Wednesday, March 11, 2020

The Process of Conversion (quora)

How does someone join the Catholic Church and become a Catholic? What are the qualifications and commitments required to be considered for membership?

Answer requested by
Mark Sims

Hans-Georg Lundahl
none/ apprx Masters Latin & Greek, Lund University
Answered just now
  • 1) Knowing the faith. In the case of Gavin Ashenden, who had been Anglican High Church bishop (possibly with valid orders even), he was known to know sufficiently of Catholicism when a Catholic (or Novus Ordo) asked him to become Catholic, so in his case it went rapidly. In my case, RCIA was first delayed and then prolonged over two or rather three different starts, of which the last one lasted from September1987 to May 22 or 25 1988. I had already decided to become Catholic in 1984 after Christmas Day, when reading Umberto Eco, and I was actively seeking information elsewhere than at RCIA, like finding a Catechism here, a book on the rosary there, a missal for laymen with devotions, a polemic book by a faithful living in Rome (Hope 84, to Honor Our Lady’s Assumption, by Tom Zimmer, a US citizen of Irish and German heritage), going through articles in encyclopedias related to the topics, discussing with a Russian Orthodox lady who had been Roman Catholic until the Liturgic Reform shell shocked her (both about our common points against Protestantism and her Russian Orthodox against Catholicism as well).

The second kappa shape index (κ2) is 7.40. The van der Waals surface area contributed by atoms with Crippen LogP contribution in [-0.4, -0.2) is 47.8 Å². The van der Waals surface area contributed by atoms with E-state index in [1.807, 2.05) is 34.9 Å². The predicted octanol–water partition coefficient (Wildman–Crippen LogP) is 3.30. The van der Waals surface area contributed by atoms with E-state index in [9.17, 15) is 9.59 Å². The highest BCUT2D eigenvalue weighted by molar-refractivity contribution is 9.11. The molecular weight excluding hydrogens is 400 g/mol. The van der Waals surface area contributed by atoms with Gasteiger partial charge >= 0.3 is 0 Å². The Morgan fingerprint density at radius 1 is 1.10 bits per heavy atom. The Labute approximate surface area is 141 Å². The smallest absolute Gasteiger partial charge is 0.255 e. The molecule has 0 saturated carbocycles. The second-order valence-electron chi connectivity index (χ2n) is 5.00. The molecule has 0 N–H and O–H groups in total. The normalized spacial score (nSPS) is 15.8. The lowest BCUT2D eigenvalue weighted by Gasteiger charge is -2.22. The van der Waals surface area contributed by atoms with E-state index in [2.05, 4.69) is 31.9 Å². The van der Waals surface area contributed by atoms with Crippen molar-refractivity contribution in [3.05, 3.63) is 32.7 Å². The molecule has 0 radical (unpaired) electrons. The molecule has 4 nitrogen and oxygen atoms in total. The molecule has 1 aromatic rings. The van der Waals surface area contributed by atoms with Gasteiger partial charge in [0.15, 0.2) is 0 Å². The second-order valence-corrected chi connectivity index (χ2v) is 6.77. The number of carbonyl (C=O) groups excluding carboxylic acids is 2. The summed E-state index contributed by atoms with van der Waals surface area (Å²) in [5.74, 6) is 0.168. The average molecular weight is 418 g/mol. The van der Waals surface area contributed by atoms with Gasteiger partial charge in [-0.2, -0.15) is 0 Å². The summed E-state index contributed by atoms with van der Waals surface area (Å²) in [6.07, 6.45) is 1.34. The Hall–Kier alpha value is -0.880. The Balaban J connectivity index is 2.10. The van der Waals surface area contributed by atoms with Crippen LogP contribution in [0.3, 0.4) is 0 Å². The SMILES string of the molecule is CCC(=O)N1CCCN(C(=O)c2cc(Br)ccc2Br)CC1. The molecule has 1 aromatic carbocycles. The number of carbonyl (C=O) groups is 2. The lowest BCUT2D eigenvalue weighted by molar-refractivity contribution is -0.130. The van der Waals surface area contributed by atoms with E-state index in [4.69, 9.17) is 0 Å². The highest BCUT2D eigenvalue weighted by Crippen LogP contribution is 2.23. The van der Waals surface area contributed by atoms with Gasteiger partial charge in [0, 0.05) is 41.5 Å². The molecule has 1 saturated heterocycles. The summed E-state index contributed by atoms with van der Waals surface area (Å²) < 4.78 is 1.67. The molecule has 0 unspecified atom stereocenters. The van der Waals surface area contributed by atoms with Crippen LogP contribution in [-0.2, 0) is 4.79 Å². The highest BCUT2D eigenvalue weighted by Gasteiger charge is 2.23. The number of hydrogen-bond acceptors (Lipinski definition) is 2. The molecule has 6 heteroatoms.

• 2) Wanting to live the faith and therefore join the Church. IN the case of non-baptised, preparation for Baptism, in the case of non-Catholic baptised Christians, preparing to get excommunication lifted (in theory, not mentioned in the newer rite of conversion) and for first confession and communion. Part of this commitment is specifically to believe what the Church believes. In 1988, when I converted, the Novus Ordo establishment had not included Evolution acceptance and Heliocentrism acceptance, as they did early 90’s in some documents, and as these things are against Trent, which I was obviously (at least implicitly) required to accept as an Ecumenical and Infallible council, I think I am safe on this point.
  • 3) Getting this validated by a Catholic priest in communion with the Pope. As I now consider “John Paul II” was not a Pope, there is some fault about this detail, but at least Pope Michael wasn’t elected yet, so it was not a flouting of his rights as the real Pope.
  • 4) Proceeding to promise fidelity to the Church between First Confession and First Communion, stepping forward at Mass after the Sermon. And getting declared a Catholic.

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